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  • Shadow and Act
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    2012 Oscar Winners (Octavia Spencer, Undefeated Take Home Trophies)

    I'm sure everyone's heard the news by now, so I won't offer much commentary. Viola Davis lost, Octavia Spencer won. And that just about wraps it up for last year's most polarizing film, The Help.

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  • The Playlist
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    Singer-Songwriter Emmy The Great Contributing Original Songs To Jerusha Hess's 'Austenland,' With Keri Russell & Bret McKenzie

    The idea of using a single band or singer-songwriter to score a film has fallen somewhat out of favor since the heyday of the 1960s/1970s, when films like "The Graduate" and "Harold & Maude" used the music of Simon & Garfunkel and Cat Stevens to echo and underline the on-screen action. But a few filmmakers, in conscious homage to those pictures, have given it a stab in recent years, with Badly Drawn Boy's work on "About A Boy" and the upcoming "Being Flynn," and Alex Turner's tunes for "Submarine" being among the more memorable examples.

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  • Shadow and Act
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    Martin Lawrence Picks Up Razzie Nomination For Worst Actress (Wait... What?)

    Out with the good (the Oscars)... in with the bad (the Razzies), celebrating, or is it shaming the worst of the year 2011, I give you the Razzie nominees announced this morning.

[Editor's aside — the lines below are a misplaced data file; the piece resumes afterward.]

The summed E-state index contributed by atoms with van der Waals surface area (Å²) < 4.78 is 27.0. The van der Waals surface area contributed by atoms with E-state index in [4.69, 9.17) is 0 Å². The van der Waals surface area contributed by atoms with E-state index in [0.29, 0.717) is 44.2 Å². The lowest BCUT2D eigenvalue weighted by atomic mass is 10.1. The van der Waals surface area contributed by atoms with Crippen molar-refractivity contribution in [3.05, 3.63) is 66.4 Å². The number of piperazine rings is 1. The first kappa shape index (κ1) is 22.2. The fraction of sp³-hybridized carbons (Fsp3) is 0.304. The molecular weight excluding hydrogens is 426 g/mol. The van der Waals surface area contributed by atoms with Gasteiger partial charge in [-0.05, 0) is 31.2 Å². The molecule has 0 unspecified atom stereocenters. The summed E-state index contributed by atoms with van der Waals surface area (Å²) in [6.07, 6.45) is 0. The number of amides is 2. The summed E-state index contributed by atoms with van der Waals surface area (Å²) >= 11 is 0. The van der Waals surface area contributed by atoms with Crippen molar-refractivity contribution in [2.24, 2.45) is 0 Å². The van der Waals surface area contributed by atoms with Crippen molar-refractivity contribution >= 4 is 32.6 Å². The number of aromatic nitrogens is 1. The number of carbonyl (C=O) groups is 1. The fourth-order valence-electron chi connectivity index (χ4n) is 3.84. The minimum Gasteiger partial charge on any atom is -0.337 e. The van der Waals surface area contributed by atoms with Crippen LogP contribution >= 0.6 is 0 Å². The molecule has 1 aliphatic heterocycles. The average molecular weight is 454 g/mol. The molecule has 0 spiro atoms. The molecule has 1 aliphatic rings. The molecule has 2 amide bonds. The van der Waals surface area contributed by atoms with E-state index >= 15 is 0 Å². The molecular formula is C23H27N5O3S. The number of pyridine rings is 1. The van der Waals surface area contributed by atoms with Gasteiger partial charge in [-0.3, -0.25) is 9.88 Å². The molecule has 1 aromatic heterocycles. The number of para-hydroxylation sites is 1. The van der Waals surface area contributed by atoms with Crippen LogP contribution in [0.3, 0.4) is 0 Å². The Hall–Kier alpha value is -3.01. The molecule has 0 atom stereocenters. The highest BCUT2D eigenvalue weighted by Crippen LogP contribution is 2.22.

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  • The Playlist
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    Review: 'No Subtitles Necessary: Laszlo & Vilmos' An Inspiring & Moving Story About Friendship & Cinema

    Generally speaking, stories about Hollywood personalities tend to focus on players with larger than life egos, who used their bravado to make things happen. Or the tales center on the stars who luminous quailty made them legends. There is nothing that makes for a page-turning read or compelling documentary, than juicy behind the scenes stories, and the outsized rumors that linger around them. But you won't find anything salacious in "No Subtitles Necessary: Laszlo & Vilmos" which makes it all the more refreshing and endearing. This is the kind of Hollywood story we don't hear often enough, one of true friendship and collaboration, of two likeminded souls whose dedication to each other, respect for the craft and filmmakers made them true legends in the field.

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  • The Playlist
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    Watch: Sacha Baron Cohen's 'The Dictator' Spills Kim Jong-il's Ashes All Over Ryan Seacrest At The Oscars

    Well, the Oscars are over and as usual, the pundits will be spending the day weighing in on the broadcast. On the plus side, it was mostly a fast moving and thankfully not too painful three hour show but the comedy of Billy Crystal definitely showed its age in an era now ruled by the outrageousness of movies like "Bridesmaids." Even the opening montage through the year in movies felt a little creaky. And we're not even going to get started on that Cirque Du Soleil nonsense. But one of the highlight's of the evening took place on the red carpet before the show even began.